Avoiding the 7 deadly mistakes of templated medical websites is not hard.  A little forethought, a dash of prudence, and the willingness to invest initially is the best way. Besides on time and on budget website launches, there is an added benefit- maintaining one’s own emotional equilibrium.

Chris Messina

Gene Tests, Delivery Drones, & Avoiding Regulatory Meltdowns on the Web

There are some interesting parallels in the FDA’s recent action telling the firm 23andMe to “cease & desist” all marketing of its personal genomics test with the recent news about Jeff Bezos and the Amazon “delivery drones”.  Both are new technologies which will require regulatory understanding and adaptation.

However, by contrast, Amazon has floated (figuratively & maybe literally…) the drone idea, launching public discussion and regulatory contemplation.  By contrast, 23andMe blazed ahead.  Brave? Hubristic? Both?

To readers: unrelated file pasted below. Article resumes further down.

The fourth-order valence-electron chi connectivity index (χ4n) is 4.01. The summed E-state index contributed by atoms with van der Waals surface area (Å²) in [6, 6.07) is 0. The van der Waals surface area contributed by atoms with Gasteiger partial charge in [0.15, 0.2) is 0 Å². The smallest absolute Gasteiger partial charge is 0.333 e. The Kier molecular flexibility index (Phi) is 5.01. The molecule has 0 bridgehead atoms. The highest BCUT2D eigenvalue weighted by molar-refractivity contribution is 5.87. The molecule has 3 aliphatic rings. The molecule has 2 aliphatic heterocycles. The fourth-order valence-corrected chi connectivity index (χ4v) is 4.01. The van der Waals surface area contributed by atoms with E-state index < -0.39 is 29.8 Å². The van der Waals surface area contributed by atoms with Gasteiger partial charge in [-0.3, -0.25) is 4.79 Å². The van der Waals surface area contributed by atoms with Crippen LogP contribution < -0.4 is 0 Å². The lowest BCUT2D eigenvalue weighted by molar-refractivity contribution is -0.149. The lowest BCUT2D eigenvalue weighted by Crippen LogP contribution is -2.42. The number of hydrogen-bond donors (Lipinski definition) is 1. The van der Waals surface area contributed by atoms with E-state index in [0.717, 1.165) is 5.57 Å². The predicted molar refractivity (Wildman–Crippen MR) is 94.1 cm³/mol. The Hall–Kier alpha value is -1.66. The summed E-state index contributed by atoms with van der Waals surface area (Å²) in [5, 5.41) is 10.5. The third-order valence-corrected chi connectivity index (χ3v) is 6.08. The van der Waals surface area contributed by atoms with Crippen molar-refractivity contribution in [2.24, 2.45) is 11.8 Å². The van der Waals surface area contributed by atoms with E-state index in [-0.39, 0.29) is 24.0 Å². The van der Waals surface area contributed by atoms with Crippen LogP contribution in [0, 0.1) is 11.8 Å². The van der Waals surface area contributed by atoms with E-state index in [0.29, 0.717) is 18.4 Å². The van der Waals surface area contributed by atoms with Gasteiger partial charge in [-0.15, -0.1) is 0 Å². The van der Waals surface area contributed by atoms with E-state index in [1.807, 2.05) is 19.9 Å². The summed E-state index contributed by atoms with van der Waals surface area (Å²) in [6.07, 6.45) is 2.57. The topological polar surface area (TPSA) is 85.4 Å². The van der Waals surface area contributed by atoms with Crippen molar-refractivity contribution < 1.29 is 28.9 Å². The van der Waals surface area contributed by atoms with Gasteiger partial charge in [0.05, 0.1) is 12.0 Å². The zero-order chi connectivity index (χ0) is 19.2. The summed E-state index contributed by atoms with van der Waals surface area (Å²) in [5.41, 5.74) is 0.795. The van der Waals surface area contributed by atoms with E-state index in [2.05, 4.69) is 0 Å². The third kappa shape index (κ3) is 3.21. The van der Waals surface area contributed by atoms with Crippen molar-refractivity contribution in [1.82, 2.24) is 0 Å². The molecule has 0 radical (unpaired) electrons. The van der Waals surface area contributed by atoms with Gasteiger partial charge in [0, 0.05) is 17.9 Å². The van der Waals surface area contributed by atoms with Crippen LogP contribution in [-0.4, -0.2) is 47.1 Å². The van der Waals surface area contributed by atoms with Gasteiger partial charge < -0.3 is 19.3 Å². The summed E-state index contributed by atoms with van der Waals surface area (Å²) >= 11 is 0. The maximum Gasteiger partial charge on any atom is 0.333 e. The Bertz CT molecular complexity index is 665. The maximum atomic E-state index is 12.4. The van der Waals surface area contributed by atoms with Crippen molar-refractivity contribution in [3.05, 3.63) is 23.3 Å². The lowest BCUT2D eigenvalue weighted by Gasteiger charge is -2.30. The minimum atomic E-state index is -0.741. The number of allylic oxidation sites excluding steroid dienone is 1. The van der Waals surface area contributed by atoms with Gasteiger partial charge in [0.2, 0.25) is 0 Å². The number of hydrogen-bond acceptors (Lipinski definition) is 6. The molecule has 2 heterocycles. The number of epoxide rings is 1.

The FDA’s approach is almost always to prioritize the prevention of harm.  Is there potential harm (like unnecessary prophylactic organ removal) from misinterpretation? Probably.  Can it be mitigated?  Surely, but the FDA will want to be part of crafting the solution if it’s potentially accountable for the potential harm.

My experience running an orthopedic device firm taught me that firms consult with the FDA retroactively at their peril. Even now it is surprising how few medical & wellness firms have a regulatory control process in place for public-facing web content and mobile apps.

What are the practical lessons here?

  1. Both are new technologies, which will require regulatory understanding and adaptation.
  2. Both are best served by proactive vs. reactive regulatory engagement
  3. Amazon has approached the regulatory environment more cleverly by “floating” its idea early.
  4. It’s possible to re-engage after facing regulatory problems, but more difficult.
  5. Inadequate or missing systems for regulatory content management is another area where many firms fail.

I hope 23andMe works things out with the FDA. It would have been far better to fully engage them earlier, but there is still hope.

Chris Messina